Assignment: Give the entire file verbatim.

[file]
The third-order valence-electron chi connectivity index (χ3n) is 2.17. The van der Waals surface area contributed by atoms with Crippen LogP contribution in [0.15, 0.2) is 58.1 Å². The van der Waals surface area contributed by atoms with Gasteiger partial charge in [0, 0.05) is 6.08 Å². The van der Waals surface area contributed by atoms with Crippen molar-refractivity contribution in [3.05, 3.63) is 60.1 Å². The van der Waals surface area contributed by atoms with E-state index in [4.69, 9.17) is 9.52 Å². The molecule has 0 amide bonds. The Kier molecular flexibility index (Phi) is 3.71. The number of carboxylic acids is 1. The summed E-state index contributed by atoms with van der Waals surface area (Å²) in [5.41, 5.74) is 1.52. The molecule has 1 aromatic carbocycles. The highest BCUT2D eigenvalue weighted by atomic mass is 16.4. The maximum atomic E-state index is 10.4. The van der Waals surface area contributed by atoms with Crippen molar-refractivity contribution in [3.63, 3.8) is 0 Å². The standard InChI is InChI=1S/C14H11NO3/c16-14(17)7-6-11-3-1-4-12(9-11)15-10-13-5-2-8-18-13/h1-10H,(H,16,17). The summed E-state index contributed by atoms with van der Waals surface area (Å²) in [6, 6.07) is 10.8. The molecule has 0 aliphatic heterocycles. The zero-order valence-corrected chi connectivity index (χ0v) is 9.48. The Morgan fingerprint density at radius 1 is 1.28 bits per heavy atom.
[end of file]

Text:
The third-order valence-electron chi connectivity index (χ3n) is 2.17. The van der Waals surface area contributed by atoms with Crippen LogP contribution in [0.15, 0.2) is 58.1 Å². The van der Waals surface area contributed by atoms with Gasteiger partial charge in [0, 0.05) is 6.08 Å². The van der Waals surface area contributed by atoms with Crippen molar-refractivity contribution in [3.05, 3.63) is 60.1 Å². The van der Waals surface area contributed by atoms with E-state index in [4.69, 9.17) is 9.52 Å². The molecule has 0 amide bonds. The Kier molecular flexibility index (Phi) is 3.71. The number of carboxylic acids is 1. The summed E-state index contributed by atoms with van der Waals surface area (Å²) in [5.41, 5.74) is 1.52. The molecule has 1 aromatic carbocycles. The highest BCUT2D eigenvalue weighted by atomic mass is 16.4. The maximum atomic E-state index is 10.4. The van der Waals surface area contributed by atoms with Crippen molar-refractivity contribution in [3.63, 3.8) is 0 Å². The standard InChI is InChI=1S/C14H11NO3/c16-14(17)7-6-11-3-1-4-12(9-11)15-10-13-5-2-8-18-13/h1-10H,(H,16,17). The summed E-state index contributed by atoms with van der Waals surface area (Å²) in [6, 6.07) is 10.8. The molecule has 0 aliphatic heterocycles. The zero-order valence-corrected chi connectivity index (χ0v) is 9.48. The Morgan fingerprint density at radius 1 is 1.28 bits per heavy atom.